Learn How To Make A Perfect Ohio Star Quilt Block using a Quarter Square Triangle.

Piecing the Rows:

The quilt goes together in rows using a simple patchwork technique. For more experienced quilters, feel free to chain piece.

Learn How To Make A Perfect Ohio Star Quilt Block using a Quarter Square Triangle.

Row 1: Piece 21 white squares together.

Row 2-6: Piece in the following order, from left to right. (see Image)

  • Each row will consist of 21 blocks.
  • Be sure to add in the HST’s in correct order. I like to lay them out on the batting before sewing. That way I can make sure everything is being pieced in order.

Row 7: Piece 21 white squares together.


Pressing the Rows:

When pressing the seams, you will want to press each row in one direction, alternating that direction as you press. This will help nest the seams as you attach the rows.

There is only one acceptation to this: When you have a white square connecting to a square with color, be sure to press to the darker color. This will prevent these colors from showing through the white fabric.


Attaching the Rows:

See diagram above.

Begin attaching rows one at at time, beginning with Row 1. Nest your seams and pin to hold in place.

Use a scant 1/4” seam allowance to attach rows.


Attaching the Boarders: 

NOTE: Depending on the WOF, two of the strips you cut earlier will likely not fit the top and bottom of your quilt. You will need to add a little fabric to one edge. I suggest you try to make it match at a seam line.

  • Take one of the sashing strips cut in half so you have two strips that are each approximately 20” long.
  • Attach each of these strips to the sides of the quilt, right sides together. Trim away excess and save to use on the top and bottom sashing strips.
  • From the above step, you should have about 6” of additional sashing from each of the sides.
  • Take the 6” strip cut from the side sashing and attach to the the top sashing piece. Repeat this for the bottom sashing piece.
  • Press the seams and attach the sashing to the top and bottom of your quilt. Be sure to match up at at seam line and use nesting seams.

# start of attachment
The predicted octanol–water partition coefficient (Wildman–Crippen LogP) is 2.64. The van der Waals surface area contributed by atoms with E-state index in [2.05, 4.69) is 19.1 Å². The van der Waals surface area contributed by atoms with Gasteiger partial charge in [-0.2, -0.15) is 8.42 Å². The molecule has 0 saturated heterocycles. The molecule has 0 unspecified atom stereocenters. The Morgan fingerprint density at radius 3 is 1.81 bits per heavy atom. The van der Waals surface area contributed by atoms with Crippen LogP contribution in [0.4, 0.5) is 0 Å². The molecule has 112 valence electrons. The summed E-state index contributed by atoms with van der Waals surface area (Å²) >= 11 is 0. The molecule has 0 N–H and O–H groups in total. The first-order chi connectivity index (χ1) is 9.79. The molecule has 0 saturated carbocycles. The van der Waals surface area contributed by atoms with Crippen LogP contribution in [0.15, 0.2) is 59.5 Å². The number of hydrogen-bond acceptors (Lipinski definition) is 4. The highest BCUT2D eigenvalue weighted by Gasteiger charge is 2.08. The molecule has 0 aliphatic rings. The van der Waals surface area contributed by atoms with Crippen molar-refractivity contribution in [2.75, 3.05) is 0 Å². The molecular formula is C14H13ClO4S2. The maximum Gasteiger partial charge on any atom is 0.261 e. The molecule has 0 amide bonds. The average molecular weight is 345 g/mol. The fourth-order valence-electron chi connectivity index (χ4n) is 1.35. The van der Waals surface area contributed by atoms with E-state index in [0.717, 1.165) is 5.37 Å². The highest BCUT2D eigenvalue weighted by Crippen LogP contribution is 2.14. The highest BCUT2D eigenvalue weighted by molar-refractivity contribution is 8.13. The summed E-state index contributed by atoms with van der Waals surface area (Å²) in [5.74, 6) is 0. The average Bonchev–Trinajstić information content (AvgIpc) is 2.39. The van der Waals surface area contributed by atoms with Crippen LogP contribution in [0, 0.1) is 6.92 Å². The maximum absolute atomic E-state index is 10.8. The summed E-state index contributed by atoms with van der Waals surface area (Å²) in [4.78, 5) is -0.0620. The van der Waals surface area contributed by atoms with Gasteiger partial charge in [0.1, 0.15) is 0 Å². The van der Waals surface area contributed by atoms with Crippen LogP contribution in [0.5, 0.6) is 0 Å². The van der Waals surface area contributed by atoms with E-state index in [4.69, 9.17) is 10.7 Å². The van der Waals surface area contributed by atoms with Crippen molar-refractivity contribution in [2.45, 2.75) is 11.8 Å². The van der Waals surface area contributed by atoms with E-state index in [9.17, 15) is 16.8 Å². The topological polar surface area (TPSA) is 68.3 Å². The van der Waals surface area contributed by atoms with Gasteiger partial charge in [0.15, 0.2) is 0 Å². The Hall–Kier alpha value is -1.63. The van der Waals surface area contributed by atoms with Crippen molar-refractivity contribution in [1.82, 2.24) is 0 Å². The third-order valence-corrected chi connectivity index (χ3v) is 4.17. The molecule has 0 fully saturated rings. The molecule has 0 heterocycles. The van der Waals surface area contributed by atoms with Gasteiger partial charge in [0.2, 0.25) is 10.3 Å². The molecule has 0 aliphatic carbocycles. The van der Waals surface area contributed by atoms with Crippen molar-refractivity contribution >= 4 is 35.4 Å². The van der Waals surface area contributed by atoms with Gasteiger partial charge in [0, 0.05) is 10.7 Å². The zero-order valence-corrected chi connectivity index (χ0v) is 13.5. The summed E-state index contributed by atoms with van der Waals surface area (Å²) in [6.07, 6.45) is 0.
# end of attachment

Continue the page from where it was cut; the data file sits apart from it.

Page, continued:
• Press all seams to the dark side.

The Quilt Sandwich:

  • Press the quilt back and lay it wrong side up on a flat surface, such as an ironing board.
  • Place the fusible quilt batting on top of the quilt back.
  • Lay the quilt top on the batting.
  • Make sure all is lined up and square.
  • Press the quilt top to the batting. Turn over and press the quilt backing to the batting.

NOTE: You can also use a quilt basting spray to create a quilt sandwich.


Quilting:

The best way to quilt this project is to stitch in the ditch using a walking foot with an open-toe. This allows you to see where you’re going. The instructions below have you starting in the middle and quilting. If you plan this out carefully, it’s possible to quilt without cutting your thread.

Did you know that Half Square Triangles are one of the most basic quilting blocks and can be used to create very complex blocks. From this technique alone a ton of designs can be created like Chevrons, Flying Geese, Herringbone, and ZigZag Path. This tutorial will explain to you about half-square triangles and how easy they are to make designs.
  • Use a matching thread on the top and bottom.
  • Starting with the seam line to the left of the letter L, stitch in the ditch. Do not stitch in the border.